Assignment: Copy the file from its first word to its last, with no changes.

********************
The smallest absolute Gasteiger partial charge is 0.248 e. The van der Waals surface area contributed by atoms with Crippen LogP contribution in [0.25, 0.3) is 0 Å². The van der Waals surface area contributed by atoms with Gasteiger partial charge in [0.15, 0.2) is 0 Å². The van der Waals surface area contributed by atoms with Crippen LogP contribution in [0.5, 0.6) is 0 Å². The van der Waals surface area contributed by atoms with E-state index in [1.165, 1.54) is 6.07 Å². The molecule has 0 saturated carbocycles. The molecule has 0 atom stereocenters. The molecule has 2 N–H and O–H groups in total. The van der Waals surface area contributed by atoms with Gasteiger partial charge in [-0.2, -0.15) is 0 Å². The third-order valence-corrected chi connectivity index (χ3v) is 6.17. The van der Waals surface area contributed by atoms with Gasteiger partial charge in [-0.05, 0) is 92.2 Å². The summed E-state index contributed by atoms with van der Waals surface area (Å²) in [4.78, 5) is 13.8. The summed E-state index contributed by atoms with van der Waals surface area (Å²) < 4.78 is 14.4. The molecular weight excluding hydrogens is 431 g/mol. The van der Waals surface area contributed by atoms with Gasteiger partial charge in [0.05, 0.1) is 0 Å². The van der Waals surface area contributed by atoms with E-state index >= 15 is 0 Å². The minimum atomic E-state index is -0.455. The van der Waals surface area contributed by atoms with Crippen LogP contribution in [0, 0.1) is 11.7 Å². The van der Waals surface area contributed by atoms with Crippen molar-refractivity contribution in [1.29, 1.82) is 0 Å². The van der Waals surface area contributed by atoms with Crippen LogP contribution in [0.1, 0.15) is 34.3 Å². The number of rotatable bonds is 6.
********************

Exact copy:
The smallest absolute Gasteiger partial charge is 0.248 e. The van der Waals surface area contributed by atoms with Crippen LogP contribution in [0.25, 0.3) is 0 Å². The van der Waals surface area contributed by atoms with Gasteiger partial charge in [0.15, 0.2) is 0 Å². The van der Waals surface area contributed by atoms with Crippen LogP contribution in [0.5, 0.6) is 0 Å². The van der Waals surface area contributed by atoms with E-state index in [1.165, 1.54) is 6.07 Å². The molecule has 0 saturated carbocycles. The molecule has 0 atom stereocenters. The molecule has 2 N–H and O–H groups in total. The van der Waals surface area contributed by atoms with Gasteiger partial charge in [-0.2, -0.15) is 0 Å². The third-order valence-corrected chi connectivity index (χ3v) is 6.17. The van der Waals surface area contributed by atoms with Gasteiger partial charge in [-0.05, 0) is 92.2 Å². The summed E-state index contributed by atoms with van der Waals surface area (Å²) in [4.78, 5) is 13.8. The summed E-state index contributed by atoms with van der Waals surface area (Å²) < 4.78 is 14.4. The molecular weight excluding hydrogens is 431 g/mol. The van der Waals surface area contributed by atoms with Gasteiger partial charge in [0.05, 0.1) is 0 Å². The van der Waals surface area contributed by atoms with E-state index >= 15 is 0 Å². The minimum atomic E-state index is -0.455. The van der Waals surface area contributed by atoms with Crippen LogP contribution in [0, 0.1) is 11.7 Å². The van der Waals surface area contributed by atoms with Crippen molar-refractivity contribution in [1.29, 1.82) is 0 Å². The van der Waals surface area contributed by atoms with Crippen LogP contribution in [0.1, 0.15) is 34.3 Å². The number of rotatable bonds is 6.